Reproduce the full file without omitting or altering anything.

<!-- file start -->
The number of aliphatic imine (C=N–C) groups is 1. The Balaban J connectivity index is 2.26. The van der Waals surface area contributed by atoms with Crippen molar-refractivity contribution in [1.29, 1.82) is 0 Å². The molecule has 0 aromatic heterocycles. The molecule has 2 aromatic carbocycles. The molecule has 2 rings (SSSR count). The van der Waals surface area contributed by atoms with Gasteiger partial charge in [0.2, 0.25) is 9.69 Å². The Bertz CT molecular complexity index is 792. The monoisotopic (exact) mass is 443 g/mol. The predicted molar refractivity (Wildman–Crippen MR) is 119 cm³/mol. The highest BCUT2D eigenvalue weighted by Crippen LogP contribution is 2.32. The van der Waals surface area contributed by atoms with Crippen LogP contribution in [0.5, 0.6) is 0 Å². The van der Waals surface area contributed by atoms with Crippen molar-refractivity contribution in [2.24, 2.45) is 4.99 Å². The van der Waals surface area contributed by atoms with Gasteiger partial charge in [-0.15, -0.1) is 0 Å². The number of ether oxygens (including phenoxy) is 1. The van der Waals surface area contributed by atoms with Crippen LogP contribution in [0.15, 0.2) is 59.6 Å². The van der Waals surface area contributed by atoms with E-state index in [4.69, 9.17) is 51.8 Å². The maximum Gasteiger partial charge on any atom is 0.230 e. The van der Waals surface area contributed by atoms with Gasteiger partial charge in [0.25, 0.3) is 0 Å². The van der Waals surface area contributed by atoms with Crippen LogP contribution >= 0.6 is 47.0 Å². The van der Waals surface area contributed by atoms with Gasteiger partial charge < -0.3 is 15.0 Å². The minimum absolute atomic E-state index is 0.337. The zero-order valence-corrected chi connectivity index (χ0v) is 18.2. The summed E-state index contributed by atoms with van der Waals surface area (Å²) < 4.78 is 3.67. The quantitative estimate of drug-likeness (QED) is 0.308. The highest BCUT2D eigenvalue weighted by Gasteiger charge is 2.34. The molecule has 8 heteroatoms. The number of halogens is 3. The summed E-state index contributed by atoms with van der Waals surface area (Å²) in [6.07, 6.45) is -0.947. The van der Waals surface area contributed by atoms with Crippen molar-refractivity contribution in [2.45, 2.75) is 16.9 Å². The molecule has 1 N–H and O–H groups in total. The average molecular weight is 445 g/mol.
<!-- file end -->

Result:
The number of aliphatic imine (C=N–C) groups is 1. The Balaban J connectivity index is 2.26. The van der Waals surface area contributed by atoms with Crippen molar-refractivity contribution in [1.29, 1.82) is 0 Å². The molecule has 0 aromatic heterocycles. The molecule has 2 aromatic carbocycles. The molecule has 2 rings (SSSR count). The van der Waals surface area contributed by atoms with Gasteiger partial charge in [0.2, 0.25) is 9.69 Å². The Bertz CT molecular complexity index is 792. The monoisotopic (exact) mass is 443 g/mol. The predicted molar refractivity (Wildman–Crippen MR) is 119 cm³/mol. The highest BCUT2D eigenvalue weighted by Crippen LogP contribution is 2.32. The van der Waals surface area contributed by atoms with Crippen LogP contribution in [0.5, 0.6) is 0 Å². The van der Waals surface area contributed by atoms with Crippen molar-refractivity contribution in [2.24, 2.45) is 4.99 Å². The van der Waals surface area contributed by atoms with Gasteiger partial charge in [-0.15, -0.1) is 0 Å². The number of ether oxygens (including phenoxy) is 1. The van der Waals surface area contributed by atoms with Crippen LogP contribution in [0.15, 0.2) is 59.6 Å². The van der Waals surface area contributed by atoms with E-state index in [4.69, 9.17) is 51.8 Å². The maximum Gasteiger partial charge on any atom is 0.230 e. The van der Waals surface area contributed by atoms with Gasteiger partial charge in [0.25, 0.3) is 0 Å². The van der Waals surface area contributed by atoms with Crippen LogP contribution >= 0.6 is 47.0 Å². The van der Waals surface area contributed by atoms with Gasteiger partial charge < -0.3 is 15.0 Å². The minimum absolute atomic E-state index is 0.337. The zero-order valence-corrected chi connectivity index (χ0v) is 18.2. The summed E-state index contributed by atoms with van der Waals surface area (Å²) < 4.78 is 3.67. The quantitative estimate of drug-likeness (QED) is 0.308. The highest BCUT2D eigenvalue weighted by Gasteiger charge is 2.34. The molecule has 8 heteroatoms. The number of halogens is 3. The summed E-state index contributed by atoms with van der Waals surface area (Å²) in [6.07, 6.45) is -0.947. The van der Waals surface area contributed by atoms with Crippen molar-refractivity contribution in [2.45, 2.75) is 16.9 Å². The molecule has 1 N–H and O–H groups in total. The average molecular weight is 445 g/mol.